More than 20,000 people lined the banks of the Tyne for a show marking start of the Great Exhibition of the North.
Up to three million people are expected to visit the 80-day festival, which celebrates the scientific and artistic achievements of the north of England.
The festival, centred on the Newcastle and Gateshead quaysides, is predicted to generate about £184m.
It opened at 13:00 BST, with a further ceremony at 22:00 BST featuring aerial displays of drones and live music.
Former Chancellor George Osborne came up with the idea as part of his Northern Powerhouse scheme.
See live coverage of the launch
Nick Forbes, leader of Newcastle City Council, said: “The Great Exhibition is an opportunity for us to say, loud and proud, that our better days are ahead of us, rather than behind us.”
A hundred drones fitted with LED lights were piloted in formation between the Sage music centre and the Baltic art gallery, choreographed to form different 3D shapes.
Projects director Mungo Denison said: “We don’t think people have seen something like this before.”
There was also an 80m water sculpture on the Tyne and a spectacular fireworks display.
The opening night line-up included Maximo Park, Turner Prize-winning artist Lubaina Himid and Stephenson’s Rocket.
Among the other highlights are John Lennon’s last piano and the original Postman Pat models.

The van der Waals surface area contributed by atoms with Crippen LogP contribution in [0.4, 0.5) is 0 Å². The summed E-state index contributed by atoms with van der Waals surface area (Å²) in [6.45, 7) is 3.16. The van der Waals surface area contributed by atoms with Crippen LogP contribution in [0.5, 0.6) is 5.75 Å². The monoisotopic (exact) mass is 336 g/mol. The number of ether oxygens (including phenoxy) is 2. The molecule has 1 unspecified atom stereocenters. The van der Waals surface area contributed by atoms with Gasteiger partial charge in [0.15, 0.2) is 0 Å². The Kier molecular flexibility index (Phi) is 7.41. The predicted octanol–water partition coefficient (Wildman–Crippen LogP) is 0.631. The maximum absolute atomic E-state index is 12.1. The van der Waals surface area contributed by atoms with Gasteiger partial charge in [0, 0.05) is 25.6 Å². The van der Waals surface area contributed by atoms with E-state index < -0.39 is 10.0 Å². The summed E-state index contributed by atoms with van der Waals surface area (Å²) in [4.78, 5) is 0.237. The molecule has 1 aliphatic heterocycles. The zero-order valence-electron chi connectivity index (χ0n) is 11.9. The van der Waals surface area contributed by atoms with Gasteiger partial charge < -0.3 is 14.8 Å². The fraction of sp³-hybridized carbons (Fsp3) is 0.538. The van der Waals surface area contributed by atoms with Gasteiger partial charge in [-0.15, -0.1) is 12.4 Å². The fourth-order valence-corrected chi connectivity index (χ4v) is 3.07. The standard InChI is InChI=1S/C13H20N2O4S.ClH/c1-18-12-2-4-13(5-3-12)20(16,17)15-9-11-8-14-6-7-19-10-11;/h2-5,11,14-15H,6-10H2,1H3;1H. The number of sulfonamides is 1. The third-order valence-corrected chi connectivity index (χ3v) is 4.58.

The exhibition will continue until September, with events and trails at 40 venues across Tyneside.
Newcastle Gateshead Initiative chief executive Sarah Stewart said: “It will reward repeat visits, there’s no way someone coming for the day would be able to see all aspects of it.”
Matt Hancock, Secretary of State for Digital, Culture, Media and Sport, said: “Newcastle-Gateshead will put on a fantastic festival for the whole country.
“It will once more highlight the creative strength of the Northern Powerhouse and how cultural investment can boost economies and inspire communities.”
Carol Bell, executive director of Great Exhibition Of The North, added: “This marks the start of an incredible summer and we hope local residents and visitors from far and wide will come and experience the array of amazing exhibits, live performances and displays of innovation we have on offer for free throughout the summer.”
An “alternative” event, The Other Exhibition of the North, has also been set up, which organisers say is aimed at being “broader and more diverse”.